I look at her hands trembling as she reaches for her tamale list. A pair of pink gloves lays in her wagon next to the cooler. I guess she sees me notice them because she starts using those beautiful rolling words to explain that she would wear those gloves except that they don’t fit under the plastic glove she uses to pull the tamales out of the cooler. I understand what she is saying though I don’t know any of the words she is using. Does she think I speak spanish? No, she can’t possibly be fooled– my accent is horrendous. I wish she would just wear her pink gloves. They would only touch the corn husks and nobody eats those anyway. She doesn’t really need a plastic glove.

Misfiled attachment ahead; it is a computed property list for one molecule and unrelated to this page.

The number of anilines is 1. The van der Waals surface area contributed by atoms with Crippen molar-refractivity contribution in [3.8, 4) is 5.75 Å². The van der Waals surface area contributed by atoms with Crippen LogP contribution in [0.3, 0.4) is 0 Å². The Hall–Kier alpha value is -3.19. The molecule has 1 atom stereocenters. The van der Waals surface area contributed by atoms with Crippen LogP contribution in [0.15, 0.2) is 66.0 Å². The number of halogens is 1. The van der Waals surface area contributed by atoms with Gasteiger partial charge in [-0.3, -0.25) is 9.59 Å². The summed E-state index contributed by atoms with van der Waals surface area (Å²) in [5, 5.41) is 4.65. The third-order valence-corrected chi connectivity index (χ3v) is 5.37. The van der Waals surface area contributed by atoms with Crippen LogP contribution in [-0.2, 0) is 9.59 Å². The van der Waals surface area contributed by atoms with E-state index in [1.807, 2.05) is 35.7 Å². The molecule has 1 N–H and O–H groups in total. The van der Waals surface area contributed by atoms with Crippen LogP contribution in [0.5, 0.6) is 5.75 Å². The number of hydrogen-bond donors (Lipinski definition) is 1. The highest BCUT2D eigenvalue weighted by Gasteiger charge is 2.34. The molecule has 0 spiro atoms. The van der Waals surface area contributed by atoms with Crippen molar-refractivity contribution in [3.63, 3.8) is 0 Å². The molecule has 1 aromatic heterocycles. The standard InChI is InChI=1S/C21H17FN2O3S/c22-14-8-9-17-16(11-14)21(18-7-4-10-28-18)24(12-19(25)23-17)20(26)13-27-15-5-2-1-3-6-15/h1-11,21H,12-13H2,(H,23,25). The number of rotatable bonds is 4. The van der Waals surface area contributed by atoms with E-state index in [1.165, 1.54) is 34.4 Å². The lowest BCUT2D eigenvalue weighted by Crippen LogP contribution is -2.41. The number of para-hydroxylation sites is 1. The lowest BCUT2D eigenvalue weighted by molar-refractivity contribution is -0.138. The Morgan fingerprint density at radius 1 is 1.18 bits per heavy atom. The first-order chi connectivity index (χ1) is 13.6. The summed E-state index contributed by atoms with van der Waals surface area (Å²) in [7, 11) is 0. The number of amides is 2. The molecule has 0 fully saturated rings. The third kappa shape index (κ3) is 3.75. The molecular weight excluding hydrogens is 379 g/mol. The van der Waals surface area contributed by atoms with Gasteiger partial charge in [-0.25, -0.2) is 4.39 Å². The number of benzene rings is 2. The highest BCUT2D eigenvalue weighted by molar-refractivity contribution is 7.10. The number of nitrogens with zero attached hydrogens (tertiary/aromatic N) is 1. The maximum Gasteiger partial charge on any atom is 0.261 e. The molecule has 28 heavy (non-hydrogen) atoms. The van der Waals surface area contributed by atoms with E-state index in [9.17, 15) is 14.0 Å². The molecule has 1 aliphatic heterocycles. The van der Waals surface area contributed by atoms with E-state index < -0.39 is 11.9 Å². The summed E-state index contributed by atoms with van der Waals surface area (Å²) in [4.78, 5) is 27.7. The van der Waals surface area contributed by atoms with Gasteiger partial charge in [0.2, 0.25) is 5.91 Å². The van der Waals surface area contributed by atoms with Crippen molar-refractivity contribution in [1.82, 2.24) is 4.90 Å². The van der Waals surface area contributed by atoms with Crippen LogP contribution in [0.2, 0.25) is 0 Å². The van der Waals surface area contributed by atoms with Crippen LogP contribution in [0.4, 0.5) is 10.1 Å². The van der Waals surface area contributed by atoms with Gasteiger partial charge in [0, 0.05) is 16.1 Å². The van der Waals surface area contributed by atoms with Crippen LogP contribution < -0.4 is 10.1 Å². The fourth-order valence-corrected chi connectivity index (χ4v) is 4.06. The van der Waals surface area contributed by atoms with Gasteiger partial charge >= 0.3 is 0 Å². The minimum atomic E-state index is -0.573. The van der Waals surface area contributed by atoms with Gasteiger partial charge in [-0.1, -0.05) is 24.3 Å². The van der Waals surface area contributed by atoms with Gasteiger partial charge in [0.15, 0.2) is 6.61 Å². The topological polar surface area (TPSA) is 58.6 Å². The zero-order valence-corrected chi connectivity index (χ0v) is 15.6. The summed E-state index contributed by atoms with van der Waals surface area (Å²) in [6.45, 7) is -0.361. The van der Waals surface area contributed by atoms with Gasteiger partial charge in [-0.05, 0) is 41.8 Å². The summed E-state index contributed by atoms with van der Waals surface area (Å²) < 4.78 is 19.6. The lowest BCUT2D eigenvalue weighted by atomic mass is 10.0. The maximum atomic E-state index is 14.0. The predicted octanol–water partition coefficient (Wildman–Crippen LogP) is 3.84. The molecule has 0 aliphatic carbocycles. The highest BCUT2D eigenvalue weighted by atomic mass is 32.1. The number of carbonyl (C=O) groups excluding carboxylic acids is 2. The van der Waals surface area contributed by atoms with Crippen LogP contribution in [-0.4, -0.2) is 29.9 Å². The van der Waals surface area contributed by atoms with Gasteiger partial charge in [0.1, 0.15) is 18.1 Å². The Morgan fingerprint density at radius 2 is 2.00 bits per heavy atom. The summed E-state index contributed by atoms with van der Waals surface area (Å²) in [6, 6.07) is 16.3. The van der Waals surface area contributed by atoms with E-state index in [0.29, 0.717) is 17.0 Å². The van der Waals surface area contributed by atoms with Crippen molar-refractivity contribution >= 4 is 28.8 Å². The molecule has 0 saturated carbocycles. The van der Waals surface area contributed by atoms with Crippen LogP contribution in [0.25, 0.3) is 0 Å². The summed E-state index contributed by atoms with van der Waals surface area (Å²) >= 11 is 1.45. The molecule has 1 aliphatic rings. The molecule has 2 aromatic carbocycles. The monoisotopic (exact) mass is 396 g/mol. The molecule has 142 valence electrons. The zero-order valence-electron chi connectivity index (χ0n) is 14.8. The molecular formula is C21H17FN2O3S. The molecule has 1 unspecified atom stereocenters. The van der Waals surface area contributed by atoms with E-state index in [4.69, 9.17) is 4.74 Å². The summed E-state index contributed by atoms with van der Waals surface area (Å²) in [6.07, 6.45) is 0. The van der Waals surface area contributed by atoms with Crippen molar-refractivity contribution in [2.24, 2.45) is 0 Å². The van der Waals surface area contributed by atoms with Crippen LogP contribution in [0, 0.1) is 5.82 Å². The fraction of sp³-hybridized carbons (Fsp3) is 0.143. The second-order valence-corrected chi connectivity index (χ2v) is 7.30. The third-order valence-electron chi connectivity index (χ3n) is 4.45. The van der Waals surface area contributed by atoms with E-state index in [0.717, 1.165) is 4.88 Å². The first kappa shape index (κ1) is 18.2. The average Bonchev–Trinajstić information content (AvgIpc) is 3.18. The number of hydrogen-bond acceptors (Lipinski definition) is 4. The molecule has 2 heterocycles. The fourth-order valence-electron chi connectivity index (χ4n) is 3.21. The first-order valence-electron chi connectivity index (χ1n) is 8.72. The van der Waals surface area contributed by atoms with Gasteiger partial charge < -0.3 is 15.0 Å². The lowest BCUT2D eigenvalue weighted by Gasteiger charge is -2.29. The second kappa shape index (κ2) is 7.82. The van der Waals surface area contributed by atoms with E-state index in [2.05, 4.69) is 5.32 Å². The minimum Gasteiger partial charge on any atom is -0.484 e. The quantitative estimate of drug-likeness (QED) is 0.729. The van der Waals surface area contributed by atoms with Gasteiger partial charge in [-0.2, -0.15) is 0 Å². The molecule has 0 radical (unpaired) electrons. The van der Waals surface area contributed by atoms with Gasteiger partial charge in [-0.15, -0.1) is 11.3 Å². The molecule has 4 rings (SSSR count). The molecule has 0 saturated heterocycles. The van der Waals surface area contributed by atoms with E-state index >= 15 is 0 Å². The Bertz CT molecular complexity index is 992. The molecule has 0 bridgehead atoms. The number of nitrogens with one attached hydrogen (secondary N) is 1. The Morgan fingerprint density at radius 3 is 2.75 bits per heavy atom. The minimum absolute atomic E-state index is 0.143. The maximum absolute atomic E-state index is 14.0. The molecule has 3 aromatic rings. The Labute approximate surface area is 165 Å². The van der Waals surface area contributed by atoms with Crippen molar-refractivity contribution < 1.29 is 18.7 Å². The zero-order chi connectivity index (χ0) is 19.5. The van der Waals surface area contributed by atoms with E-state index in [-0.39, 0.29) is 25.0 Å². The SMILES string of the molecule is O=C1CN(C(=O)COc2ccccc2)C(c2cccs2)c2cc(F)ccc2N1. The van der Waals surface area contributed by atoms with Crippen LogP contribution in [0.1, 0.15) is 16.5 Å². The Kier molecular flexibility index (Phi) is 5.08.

“Si. Mucho mucho frio,” I say, looking at all the snow and ice around her knowing I can’t understand how cold her hands must be all morning, maybe all day out here.
She shows me the list but I already know what it says.
“Dos,” I say as I point to cheese.
“Uno,” to pork
“Uno,” to chicken.
I’m glad she uses this list because I never learned the word for pork.
“Oooh quatros!” she says. Man I love this lady.
She slips the flimsy plastic glove onto her aged hands. They are beautiful like my Mamaw’s. She reaches around for those tamales, knowing which flavor is where though they all look the same, and bags them up in a brown paper bag– like the kind I used to take my lunch in. She folds down the top of the bag and then reaches for a second one to put them in. This is new, must be a winter thing to help the tamales stay warm.
They are $1.25 each so I know I owe her $5. She doesn’t tell me that though, just smiles her genuine wrinkly smile and hands me the bag.
“Gracias Hermana,” I say.